Tito Avellaneda, owner of Tito’s Bakery in Chelsea, is among those who have voluntarily removed trans fats from their food preparation. Because he wholesales to ethnic supermarkets in Boston, he was forced to eliminate trans fats to comply with the city’s ban. Although he agrees eliminating trans fats is a good idea for health reasons, he said the substitutions have altered the taste of many of his baked goods.

“It doesn’t have the same taste,’’ Avellaneda said. “Cakes don’t taste the same, doughs don’t come out the way they’re supposed to. It’s not good, for my taste. A fried doughnut tastes like nothing.’’

He said customers have not complained, likely because the sweetness of many baked desserts can mask the change in texture or taste from the absence of trans fats. Altering the taste of their food is the main concern of many restaurant owners facing the prospect of eliminating the use of partially hydrogenated oils, Dimond said. Coalition members will be working to connect restaurant owners with distributors of adequate alternatives to trans fats. The Board of Health is also considering giving bakeries more time to eliminate trans fats as they work to tweak recipes.

“The main thing that is very important to us is that we do this in a way that is supportive to the restaurants,’’ she said. “We really don’t want it to be a punitive measure but rather something that helps restaurants.’’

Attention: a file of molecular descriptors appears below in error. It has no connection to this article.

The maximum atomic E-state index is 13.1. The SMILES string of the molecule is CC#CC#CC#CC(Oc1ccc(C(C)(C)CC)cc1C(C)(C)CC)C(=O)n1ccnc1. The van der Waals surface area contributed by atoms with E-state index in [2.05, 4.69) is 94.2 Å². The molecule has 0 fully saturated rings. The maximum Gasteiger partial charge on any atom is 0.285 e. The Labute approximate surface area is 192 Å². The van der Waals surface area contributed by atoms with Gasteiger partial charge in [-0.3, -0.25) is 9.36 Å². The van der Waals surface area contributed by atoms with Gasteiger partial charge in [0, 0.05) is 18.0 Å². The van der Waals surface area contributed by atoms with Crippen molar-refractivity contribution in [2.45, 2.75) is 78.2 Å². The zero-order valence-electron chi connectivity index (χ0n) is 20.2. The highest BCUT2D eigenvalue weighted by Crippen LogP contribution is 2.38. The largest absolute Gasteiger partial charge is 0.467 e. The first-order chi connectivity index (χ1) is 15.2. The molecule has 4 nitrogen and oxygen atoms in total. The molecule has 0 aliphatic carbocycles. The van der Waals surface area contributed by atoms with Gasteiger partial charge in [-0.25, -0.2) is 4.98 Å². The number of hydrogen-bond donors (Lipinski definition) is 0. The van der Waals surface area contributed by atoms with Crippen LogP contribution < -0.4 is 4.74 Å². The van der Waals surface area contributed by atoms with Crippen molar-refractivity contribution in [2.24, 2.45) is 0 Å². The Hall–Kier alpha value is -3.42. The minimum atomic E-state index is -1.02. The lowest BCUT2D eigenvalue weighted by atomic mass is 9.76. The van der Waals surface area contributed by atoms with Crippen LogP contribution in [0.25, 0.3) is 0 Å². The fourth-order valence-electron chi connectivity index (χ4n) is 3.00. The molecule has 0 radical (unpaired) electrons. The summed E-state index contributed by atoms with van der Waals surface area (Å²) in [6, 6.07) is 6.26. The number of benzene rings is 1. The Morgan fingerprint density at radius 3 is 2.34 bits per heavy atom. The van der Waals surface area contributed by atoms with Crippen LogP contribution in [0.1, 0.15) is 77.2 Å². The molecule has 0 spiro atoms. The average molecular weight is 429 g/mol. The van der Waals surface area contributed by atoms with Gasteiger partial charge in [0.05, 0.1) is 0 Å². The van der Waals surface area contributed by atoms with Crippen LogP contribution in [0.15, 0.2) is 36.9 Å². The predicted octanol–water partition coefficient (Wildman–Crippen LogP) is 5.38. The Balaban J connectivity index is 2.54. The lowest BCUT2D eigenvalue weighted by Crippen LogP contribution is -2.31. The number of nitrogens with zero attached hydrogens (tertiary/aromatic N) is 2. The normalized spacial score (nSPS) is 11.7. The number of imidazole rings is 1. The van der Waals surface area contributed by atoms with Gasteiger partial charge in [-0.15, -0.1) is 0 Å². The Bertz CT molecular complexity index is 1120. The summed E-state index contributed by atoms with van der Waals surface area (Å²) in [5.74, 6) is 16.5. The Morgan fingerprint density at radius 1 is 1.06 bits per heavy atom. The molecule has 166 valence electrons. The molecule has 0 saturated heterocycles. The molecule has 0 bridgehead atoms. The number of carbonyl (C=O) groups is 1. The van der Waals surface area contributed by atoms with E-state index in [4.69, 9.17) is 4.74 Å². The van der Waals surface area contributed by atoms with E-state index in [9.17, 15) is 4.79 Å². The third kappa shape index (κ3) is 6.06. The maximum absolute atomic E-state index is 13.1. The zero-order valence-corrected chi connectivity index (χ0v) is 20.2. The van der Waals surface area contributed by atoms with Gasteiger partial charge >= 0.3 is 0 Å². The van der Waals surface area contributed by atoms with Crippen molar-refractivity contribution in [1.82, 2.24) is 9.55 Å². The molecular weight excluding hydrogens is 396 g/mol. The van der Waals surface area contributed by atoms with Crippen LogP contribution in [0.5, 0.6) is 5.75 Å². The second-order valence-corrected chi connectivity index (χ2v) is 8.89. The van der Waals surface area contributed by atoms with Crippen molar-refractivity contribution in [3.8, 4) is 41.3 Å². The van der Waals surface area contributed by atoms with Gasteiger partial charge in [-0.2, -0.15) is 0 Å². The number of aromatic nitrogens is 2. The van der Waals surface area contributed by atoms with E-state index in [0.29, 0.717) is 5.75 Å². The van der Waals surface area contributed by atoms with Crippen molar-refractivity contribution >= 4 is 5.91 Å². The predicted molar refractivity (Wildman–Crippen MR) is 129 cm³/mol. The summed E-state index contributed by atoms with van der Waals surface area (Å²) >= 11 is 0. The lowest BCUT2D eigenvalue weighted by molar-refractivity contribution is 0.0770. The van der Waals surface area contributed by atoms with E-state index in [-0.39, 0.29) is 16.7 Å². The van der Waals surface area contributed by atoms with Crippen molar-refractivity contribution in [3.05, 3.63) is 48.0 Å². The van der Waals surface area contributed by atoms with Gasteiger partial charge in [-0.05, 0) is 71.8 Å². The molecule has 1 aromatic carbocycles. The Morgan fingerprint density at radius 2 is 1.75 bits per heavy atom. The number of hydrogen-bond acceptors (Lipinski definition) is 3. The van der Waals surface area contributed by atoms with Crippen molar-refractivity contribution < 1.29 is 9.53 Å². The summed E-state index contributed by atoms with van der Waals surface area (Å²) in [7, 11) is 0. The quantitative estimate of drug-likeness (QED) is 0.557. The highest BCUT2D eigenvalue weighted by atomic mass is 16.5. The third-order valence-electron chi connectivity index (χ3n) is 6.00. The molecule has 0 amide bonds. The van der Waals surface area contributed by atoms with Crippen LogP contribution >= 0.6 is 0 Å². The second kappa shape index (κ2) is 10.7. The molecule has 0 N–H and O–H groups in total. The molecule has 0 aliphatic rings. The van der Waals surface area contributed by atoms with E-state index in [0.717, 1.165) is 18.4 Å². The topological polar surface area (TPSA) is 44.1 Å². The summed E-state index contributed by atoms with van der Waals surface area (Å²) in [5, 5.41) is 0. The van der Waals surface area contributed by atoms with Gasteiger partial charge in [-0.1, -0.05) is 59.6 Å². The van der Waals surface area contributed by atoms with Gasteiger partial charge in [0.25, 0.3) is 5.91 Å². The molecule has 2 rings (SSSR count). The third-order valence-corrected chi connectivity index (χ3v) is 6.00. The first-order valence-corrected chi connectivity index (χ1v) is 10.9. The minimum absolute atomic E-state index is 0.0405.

Lynn’s ban was unanimously adopted this summer by the Board of Health, which was approached by the Lynn Food and Fitness Alliance - a group of community leaders and organizers - to enact the change citywide, said MaryAnn O’Connor, public health director. Like Chelsea, Lynn is highly diverse and largely populated by low- and middle-income residents.

“Right now there are a lot of areas where we’re ahead of most in terms of chronic disease issues and, certainly, obesity,’’ O’Connor said. “We’re giving [food establishment owners] a couple of months to get ready if there are recipes that need to be addressed.’’

Approximately 270 places where food is commercially prepared, including schools, will be affected by the ban, O’Connor said. Enforcement will be conducted by the city’s health and food inspectors, with fines for violations, ranging from a warning for a first offense to $300 for more than two offenses, she said.

Shortie McKinney, dean of UMass Lowell’s School of Health and Environment, said trans fat prohibitions will take at least one mystery out of the dining-out experience for consumers who often don’t know, or think about, how their meals are prepared.

“Since many restaurants are heavy users of oils that might have trans fats in them, the public is consuming a lot of food in restaurants and they don’t know how much of [the trans fats] they’re consuming,’’ McKinney said.

“I think it’s slowly changing the American diet and the international diet, because it’s an international movement as well. . . . I think we can already see that, through the leadership of the larger states, that it’s changing the products that are available.’’

Katheleen Conti can be reached at kconti@globe.com. Follow her on Twitter @GlobeKConti.